Busting huge airs – it’s that simple and complicated all at the same time.
Red Bull King of The Air is the most prestigious big-air kiteboarding contest in the world. The event sees Cape Town’s Big Bay play host to an elite selection (invited and through a rigorous entry process) of the world’s best kiteboarders as they go head-to-head in a unique ‘flag out’ competition format.
The competition has a two-week weather window which starts on Saturday 21 January, within which riders face-off only once conditions are perfect – a consistent south-easterly wind of over 30-knots and enough swell running from which to boost their mind-bending aerial manoeuvres.
And, it is these aerial tricks which will decide the winner, although, the judging is slightly more complicated than simply seeing who gets the highest.
“We have simplified the system as much as possible,” explains Red Bull King of the Air Sportive Director, Sergio Cantagalli. “The idea behind this is to help the public and followers understanding the ‘complex’ judging criteria of the event.’
Cantagalli outlines this criteria: “We want to see the riders going as high and extreme as possible, while being in control and stylish throughout the trick. In addition we are looking at variation in the different tricks that they perform.”
“This should result in the most complete extreme big air rider on top of the podium,” he says.
Of course perception differs and with such a high level riding and the variety of riding styles at play both riders and viewers could interpret ‘big air’ differently.
So then, to simplify the 2017 judging criteria
– Judges will look at following categories: Extreme Big Air and Overall Impression.
The Overall Impression of the Extreme Big Air performance scores will be determined by combining:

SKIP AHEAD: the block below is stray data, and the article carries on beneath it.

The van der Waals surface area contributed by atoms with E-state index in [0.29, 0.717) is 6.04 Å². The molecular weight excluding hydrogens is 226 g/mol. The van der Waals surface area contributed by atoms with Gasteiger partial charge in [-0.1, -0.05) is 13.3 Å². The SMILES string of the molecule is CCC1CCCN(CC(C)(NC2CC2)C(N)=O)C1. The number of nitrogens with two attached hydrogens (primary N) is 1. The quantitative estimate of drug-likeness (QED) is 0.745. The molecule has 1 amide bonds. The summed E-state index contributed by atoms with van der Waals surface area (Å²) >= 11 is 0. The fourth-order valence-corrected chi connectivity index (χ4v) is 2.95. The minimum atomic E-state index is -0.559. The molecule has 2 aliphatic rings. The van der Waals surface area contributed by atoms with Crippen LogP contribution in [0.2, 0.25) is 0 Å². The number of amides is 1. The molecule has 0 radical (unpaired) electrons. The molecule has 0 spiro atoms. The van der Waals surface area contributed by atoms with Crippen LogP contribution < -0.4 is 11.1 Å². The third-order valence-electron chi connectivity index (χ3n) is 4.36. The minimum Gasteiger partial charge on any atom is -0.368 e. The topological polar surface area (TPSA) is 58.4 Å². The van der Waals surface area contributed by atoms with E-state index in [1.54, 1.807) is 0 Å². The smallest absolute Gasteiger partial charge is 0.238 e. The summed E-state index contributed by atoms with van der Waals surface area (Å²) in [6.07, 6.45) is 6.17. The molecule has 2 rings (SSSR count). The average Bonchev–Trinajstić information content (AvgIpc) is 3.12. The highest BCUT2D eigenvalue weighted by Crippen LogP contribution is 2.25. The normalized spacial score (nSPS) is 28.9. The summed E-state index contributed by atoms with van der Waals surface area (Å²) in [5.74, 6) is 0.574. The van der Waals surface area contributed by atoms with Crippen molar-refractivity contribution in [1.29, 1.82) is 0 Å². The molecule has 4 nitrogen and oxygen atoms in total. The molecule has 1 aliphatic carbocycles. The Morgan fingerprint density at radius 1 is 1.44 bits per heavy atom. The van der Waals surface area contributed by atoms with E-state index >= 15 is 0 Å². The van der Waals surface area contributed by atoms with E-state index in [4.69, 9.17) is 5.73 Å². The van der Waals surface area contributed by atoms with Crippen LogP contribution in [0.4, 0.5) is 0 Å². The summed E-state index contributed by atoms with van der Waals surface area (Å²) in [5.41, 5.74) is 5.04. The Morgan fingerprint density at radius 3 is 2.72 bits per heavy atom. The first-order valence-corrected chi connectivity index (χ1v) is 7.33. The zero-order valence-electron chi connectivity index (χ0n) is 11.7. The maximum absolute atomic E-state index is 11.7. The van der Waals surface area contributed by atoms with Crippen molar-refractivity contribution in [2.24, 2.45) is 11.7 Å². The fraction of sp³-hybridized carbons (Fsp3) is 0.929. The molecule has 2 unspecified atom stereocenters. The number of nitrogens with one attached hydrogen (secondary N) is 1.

“Go as hard and high as possible. The height in combination with extreme moves is priority, but we will also take the horizontal distance travelled in account, combined with certain powered moves.”
“Controlled extreme high moves. Think about extremely powered and/or extremely technical, or ultimately a combination of this as long as it is performed on a proper height.”
– No limitation in maximum number of moves/combinations attempted per heat (including crashes) or repetitions for the same jump.
– Only the three best tricks of the whole performance will be counted and will form part of the final result.
– When performing repetitions of the same move, the best one will be taken in account in the final score.
– Variety within the best three moves is a key-factor, as focus is to award the most complete “Extreme Big Air” rider.
– A fourth score (unique score) for overall impression of the entire performance will be given at the end of the heat, this score will be determined by considering a combination of different factors such as: technical difficulty / style / variety / execution / risk / show / innovation, this will be added to the total score (and could make the difference)
– The average of these four scores will make up the final score.
– Tied competitors’ heat scores shall be broken in favour of the competitor with the highest single score. If the tie remains then it must be broken in favour of the second highest score. In case the tie still remains it shall be broken in favour of the rider who has the higher score of Overall Impression.